Euripides substitutes thoinatai, 'feasts on,' for esthiei, 'feeds on.'
Again, in the line,
nun de m'eon oligos te kai outidanos kai aeikes,
Yet a small man, worthless and unseemly,
the difference will be felt if we substitute the common words,
nun de m'eon mikros te kai asthenikos kai aeides.
Yet a little fellow, weak and ugly.
Or, if for the line,
diphron aeikelion katatheis oligen te trapezan,
Setting an unseemly couch and a meager table,
diphron mochtheron katatheis mikran te trapezan.
Setting a wretched couch and a puny table.
Or, for eiones booosin, 'the sea shores roar,' eiones krazousin,
'the sea shores screech.'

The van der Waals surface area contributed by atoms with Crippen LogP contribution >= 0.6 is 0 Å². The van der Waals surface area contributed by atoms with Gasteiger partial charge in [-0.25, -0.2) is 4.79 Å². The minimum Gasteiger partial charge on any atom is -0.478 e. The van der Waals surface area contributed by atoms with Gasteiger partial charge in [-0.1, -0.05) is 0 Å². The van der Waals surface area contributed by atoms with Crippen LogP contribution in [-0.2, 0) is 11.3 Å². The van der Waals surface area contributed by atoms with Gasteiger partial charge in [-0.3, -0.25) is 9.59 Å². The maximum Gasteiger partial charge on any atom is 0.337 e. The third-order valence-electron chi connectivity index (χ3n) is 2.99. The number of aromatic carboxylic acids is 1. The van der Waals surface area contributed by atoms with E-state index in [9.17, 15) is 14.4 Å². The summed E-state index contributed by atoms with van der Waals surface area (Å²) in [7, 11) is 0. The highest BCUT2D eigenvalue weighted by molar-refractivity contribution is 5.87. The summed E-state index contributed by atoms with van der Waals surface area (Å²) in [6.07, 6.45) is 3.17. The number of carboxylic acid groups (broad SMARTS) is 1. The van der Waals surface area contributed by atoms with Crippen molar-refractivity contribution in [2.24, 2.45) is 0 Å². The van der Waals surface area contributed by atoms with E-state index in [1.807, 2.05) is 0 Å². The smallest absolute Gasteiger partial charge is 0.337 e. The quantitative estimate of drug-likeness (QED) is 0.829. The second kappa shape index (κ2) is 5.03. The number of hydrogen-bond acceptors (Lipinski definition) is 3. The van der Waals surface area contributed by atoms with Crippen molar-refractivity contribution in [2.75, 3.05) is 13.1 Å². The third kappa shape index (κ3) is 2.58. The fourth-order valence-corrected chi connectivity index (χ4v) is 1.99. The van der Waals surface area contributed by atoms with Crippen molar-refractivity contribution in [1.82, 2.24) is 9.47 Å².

Again, Ariphrades ridiculed the tragedians for using phrases which
no one would employ in ordinary speech: for example, domaton apo,
'from the house away,' instead of apo domaton, 'away from the
house;' sethen, ego de nin, 'to thee, and I to him;' Achilleos peri,
'Achilles about,' instead of peri Achilleos, 'about Achilles;' and the
like. It is precisely because such phrases are not part of the current
idiom that they give distinction to the style. This, however, he
failed to see.